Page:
2. Front and rear wings. They greatly affect the way the car handles and its top speed, as the F1 car relies heavily on aerodynamics. The front wing is more complex in design, so it can cost up to $150,000, while the rear wing usually costs $85,000.
  3. Transmission. Do you think the $4,500 you had to spend on your transmission rebuild was expensive? Well, an F1 car’s transmission can cost up to $600,000. Unlike a road car’s transmission, they are incredibly complex and have to be strong enough to handle the immense power of the engine.
  4. Hydraulic System. F1 cars rely on hydraulics to operate the brakes, transmission, and power steering. The entire system cost about $200,000.
  5. Chassis. Since the chassis is made from carbon fiber, each chassis approximately costs a hefty $600,000.
  6. Fuel Tank. An F1 fuel tank can hold 30 gallons or 242 lbs of fuel, and each of them costs around $150,000.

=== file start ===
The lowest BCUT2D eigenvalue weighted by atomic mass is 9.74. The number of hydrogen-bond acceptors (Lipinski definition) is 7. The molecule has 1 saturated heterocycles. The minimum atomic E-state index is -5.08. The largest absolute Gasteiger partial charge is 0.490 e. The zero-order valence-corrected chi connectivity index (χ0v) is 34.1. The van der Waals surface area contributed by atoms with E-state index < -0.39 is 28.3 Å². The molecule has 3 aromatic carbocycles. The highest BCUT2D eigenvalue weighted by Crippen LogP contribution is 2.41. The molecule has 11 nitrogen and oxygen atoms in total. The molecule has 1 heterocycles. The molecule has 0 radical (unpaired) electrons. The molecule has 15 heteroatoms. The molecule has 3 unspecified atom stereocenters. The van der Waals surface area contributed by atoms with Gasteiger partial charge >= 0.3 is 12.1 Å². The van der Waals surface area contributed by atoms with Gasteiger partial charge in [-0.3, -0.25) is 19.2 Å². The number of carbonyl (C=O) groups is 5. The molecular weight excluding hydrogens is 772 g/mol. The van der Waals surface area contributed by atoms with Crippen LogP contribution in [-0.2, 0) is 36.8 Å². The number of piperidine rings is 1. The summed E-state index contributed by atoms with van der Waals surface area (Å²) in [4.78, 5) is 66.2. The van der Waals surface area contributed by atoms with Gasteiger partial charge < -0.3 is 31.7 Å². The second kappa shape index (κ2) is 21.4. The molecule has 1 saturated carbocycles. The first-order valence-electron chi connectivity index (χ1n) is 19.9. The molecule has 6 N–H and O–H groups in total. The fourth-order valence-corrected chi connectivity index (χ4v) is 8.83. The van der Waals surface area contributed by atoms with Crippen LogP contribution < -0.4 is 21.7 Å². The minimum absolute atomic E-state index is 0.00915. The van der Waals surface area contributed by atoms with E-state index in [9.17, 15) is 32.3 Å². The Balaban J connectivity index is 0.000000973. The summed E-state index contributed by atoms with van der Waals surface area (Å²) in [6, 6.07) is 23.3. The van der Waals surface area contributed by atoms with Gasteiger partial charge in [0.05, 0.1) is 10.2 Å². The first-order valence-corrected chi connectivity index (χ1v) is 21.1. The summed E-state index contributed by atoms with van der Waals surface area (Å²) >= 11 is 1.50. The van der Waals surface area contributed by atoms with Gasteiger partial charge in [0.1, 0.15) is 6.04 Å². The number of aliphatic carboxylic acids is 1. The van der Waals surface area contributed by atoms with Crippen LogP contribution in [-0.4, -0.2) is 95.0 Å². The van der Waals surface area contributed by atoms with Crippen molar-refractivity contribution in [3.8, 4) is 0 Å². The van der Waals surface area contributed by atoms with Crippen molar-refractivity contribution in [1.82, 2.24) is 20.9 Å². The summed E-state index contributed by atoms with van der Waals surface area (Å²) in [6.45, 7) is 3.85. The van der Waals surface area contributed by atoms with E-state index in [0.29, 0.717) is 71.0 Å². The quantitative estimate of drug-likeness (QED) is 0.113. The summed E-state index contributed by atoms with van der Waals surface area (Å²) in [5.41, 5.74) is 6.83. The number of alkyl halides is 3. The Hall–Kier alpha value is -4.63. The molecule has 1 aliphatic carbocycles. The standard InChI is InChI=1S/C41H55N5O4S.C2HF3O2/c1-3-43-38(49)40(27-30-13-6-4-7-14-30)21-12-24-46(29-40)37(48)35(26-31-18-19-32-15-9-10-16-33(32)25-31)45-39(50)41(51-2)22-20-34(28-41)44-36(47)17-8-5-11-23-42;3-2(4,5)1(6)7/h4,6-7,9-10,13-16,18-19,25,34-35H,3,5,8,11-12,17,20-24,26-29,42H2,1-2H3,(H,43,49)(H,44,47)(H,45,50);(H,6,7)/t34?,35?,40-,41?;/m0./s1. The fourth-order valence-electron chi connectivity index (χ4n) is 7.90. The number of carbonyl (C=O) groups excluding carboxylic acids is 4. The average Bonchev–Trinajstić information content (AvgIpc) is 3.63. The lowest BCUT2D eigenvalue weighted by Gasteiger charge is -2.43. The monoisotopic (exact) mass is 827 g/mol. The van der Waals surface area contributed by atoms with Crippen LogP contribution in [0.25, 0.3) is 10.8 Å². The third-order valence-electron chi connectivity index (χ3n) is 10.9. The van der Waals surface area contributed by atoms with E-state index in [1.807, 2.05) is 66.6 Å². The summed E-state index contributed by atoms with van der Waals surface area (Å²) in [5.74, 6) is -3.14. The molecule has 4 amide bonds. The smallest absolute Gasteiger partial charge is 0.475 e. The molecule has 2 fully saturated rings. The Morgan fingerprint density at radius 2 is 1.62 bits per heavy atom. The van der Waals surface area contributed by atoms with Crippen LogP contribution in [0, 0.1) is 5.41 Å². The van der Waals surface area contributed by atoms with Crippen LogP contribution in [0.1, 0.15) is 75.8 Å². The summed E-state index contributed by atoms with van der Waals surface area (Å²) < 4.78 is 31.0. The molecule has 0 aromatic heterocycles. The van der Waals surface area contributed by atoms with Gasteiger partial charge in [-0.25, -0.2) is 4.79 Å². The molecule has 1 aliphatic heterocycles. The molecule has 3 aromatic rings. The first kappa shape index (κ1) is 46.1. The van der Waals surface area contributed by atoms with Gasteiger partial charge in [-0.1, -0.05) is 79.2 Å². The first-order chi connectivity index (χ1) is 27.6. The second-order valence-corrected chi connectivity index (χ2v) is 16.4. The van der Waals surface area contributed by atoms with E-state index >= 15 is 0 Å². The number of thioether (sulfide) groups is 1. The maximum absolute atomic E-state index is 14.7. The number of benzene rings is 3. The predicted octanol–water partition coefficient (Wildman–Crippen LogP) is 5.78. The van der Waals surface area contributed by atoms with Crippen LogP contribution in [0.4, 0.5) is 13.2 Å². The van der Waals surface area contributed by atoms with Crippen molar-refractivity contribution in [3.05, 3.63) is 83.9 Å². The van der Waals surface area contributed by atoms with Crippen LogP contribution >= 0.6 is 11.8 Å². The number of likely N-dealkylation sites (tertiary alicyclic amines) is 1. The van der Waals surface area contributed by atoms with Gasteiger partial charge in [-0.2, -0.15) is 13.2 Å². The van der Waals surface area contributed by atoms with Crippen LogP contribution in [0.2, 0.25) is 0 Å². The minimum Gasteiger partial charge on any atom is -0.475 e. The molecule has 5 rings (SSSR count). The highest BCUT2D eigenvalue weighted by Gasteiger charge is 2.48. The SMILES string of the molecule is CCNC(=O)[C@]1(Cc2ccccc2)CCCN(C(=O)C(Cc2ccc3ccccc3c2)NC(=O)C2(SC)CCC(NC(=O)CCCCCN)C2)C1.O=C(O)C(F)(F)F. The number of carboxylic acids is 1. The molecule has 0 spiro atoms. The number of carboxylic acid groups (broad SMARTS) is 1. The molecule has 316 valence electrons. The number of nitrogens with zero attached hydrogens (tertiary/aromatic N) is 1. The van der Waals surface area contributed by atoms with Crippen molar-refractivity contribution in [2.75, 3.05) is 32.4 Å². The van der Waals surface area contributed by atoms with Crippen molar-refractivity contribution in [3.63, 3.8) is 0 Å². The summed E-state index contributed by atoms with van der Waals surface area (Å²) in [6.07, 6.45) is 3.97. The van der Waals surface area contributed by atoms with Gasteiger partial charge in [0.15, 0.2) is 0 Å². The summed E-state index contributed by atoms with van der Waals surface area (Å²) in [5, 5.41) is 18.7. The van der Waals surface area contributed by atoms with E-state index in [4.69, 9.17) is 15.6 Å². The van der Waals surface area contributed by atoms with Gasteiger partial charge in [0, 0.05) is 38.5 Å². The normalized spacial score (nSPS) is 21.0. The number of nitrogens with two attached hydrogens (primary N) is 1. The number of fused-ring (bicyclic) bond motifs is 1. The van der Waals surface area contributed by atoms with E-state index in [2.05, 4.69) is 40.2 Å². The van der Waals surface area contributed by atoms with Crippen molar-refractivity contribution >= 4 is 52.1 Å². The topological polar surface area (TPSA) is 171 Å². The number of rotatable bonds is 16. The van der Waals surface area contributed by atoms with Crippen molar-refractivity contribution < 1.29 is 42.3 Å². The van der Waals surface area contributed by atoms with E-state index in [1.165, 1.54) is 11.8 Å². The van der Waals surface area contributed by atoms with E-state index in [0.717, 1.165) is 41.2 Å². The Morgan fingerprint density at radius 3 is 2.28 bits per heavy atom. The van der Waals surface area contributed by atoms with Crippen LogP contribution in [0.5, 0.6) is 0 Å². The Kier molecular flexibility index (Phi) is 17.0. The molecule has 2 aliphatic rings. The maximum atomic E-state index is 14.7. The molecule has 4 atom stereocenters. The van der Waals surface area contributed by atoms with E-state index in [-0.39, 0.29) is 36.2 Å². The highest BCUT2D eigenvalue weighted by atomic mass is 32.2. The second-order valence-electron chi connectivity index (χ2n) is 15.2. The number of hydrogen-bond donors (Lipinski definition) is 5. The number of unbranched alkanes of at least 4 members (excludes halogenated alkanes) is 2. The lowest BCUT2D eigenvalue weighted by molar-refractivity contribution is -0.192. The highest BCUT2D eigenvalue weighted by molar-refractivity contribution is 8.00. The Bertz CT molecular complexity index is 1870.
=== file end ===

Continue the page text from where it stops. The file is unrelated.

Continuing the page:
Those are the major parts of an F1 car excluding the steering wheel. Of course, there are other parts as well such as the braking system ($30,000), the driver’s seat and suspension system ($48,000), and the tires ($2,700 per set). Note that these are estimates, not exact figures.

Formula 1 Budget Cap

We can’t talk about F1 car costs without talking about the budget cap. Of course, feel free to skip this section if you already have an understanding. We’re including this section just to cover all the basis for new F1 enthusiasts—welcome, by the way!

Similar to many other sports, F1 has introduced a budget cap rule since 2021. As with any budget cap rule, the purpose here is to help level the playing field. If you’re curious about how costly F1 can be, feel free to head over to our detailed look at NASCAR vs Formula 1.